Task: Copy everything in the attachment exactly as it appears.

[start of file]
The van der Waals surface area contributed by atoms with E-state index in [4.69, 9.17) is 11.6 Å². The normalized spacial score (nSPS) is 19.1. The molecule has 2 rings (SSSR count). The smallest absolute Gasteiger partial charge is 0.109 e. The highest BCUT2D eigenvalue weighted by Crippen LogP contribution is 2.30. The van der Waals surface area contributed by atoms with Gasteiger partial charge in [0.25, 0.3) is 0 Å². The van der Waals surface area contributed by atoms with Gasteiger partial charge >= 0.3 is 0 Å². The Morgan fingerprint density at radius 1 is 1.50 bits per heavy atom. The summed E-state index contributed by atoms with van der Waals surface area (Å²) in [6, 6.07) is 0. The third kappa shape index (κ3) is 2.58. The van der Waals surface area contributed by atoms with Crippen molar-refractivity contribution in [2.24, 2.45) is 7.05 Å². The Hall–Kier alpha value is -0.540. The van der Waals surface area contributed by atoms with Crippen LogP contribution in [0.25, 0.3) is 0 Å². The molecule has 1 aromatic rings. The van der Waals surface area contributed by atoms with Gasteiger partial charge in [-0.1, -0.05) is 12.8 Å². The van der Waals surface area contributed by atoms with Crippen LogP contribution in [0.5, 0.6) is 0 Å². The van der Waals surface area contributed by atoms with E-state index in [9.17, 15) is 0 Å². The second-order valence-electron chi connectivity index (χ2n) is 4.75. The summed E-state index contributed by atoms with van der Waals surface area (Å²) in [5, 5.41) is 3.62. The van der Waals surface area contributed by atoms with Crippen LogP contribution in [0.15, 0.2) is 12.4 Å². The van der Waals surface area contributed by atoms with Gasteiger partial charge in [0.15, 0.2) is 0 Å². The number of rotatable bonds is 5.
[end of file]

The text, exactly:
The van der Waals surface area contributed by atoms with E-state index in [4.69, 9.17) is 11.6 Å². The normalized spacial score (nSPS) is 19.1. The molecule has 2 rings (SSSR count). The smallest absolute Gasteiger partial charge is 0.109 e. The highest BCUT2D eigenvalue weighted by Crippen LogP contribution is 2.30. The van der Waals surface area contributed by atoms with Gasteiger partial charge in [0.25, 0.3) is 0 Å². The van der Waals surface area contributed by atoms with Gasteiger partial charge >= 0.3 is 0 Å². The Morgan fingerprint density at radius 1 is 1.50 bits per heavy atom. The summed E-state index contributed by atoms with van der Waals surface area (Å²) in [6, 6.07) is 0. The third kappa shape index (κ3) is 2.58. The van der Waals surface area contributed by atoms with Crippen molar-refractivity contribution in [2.24, 2.45) is 7.05 Å². The Hall–Kier alpha value is -0.540. The van der Waals surface area contributed by atoms with Crippen LogP contribution in [0.25, 0.3) is 0 Å². The molecule has 1 aromatic rings. The van der Waals surface area contributed by atoms with Gasteiger partial charge in [-0.1, -0.05) is 12.8 Å². The van der Waals surface area contributed by atoms with Crippen LogP contribution in [0.5, 0.6) is 0 Å². The van der Waals surface area contributed by atoms with E-state index in [9.17, 15) is 0 Å². The second-order valence-electron chi connectivity index (χ2n) is 4.75. The summed E-state index contributed by atoms with van der Waals surface area (Å²) in [5, 5.41) is 3.62. The van der Waals surface area contributed by atoms with Crippen LogP contribution in [0.15, 0.2) is 12.4 Å². The van der Waals surface area contributed by atoms with Gasteiger partial charge in [0.15, 0.2) is 0 Å². The number of rotatable bonds is 5.